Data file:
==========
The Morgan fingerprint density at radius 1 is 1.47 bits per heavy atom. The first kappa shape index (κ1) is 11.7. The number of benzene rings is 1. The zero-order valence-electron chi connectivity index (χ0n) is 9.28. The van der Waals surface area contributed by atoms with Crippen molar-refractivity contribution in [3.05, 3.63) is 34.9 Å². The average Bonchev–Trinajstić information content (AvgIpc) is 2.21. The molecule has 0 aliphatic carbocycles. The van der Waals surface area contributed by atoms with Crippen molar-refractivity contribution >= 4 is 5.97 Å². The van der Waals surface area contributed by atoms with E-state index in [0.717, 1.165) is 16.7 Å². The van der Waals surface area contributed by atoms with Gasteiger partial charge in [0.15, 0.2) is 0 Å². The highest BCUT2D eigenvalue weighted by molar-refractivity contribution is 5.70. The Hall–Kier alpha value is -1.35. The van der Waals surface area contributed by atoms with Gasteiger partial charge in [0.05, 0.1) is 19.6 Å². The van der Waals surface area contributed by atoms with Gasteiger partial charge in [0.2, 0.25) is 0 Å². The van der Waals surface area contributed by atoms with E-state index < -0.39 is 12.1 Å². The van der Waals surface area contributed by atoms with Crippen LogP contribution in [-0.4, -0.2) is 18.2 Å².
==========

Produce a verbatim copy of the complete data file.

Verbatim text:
The Morgan fingerprint density at radius 1 is 1.47 bits per heavy atom. The first kappa shape index (κ1) is 11.7. The number of benzene rings is 1. The zero-order valence-electron chi connectivity index (χ0n) is 9.28. The van der Waals surface area contributed by atoms with Crippen molar-refractivity contribution in [3.05, 3.63) is 34.9 Å². The average Bonchev–Trinajstić information content (AvgIpc) is 2.21. The molecule has 0 aliphatic carbocycles. The van der Waals surface area contributed by atoms with Crippen molar-refractivity contribution >= 4 is 5.97 Å². The van der Waals surface area contributed by atoms with E-state index in [0.717, 1.165) is 16.7 Å². The van der Waals surface area contributed by atoms with Gasteiger partial charge in [0.15, 0.2) is 0 Å². The highest BCUT2D eigenvalue weighted by molar-refractivity contribution is 5.70. The Hall–Kier alpha value is -1.35. The van der Waals surface area contributed by atoms with Gasteiger partial charge in [0.05, 0.1) is 19.6 Å². The van der Waals surface area contributed by atoms with Gasteiger partial charge in [0.2, 0.25) is 0 Å². The van der Waals surface area contributed by atoms with E-state index < -0.39 is 12.1 Å². The van der Waals surface area contributed by atoms with Crippen LogP contribution in [-0.4, -0.2) is 18.2 Å².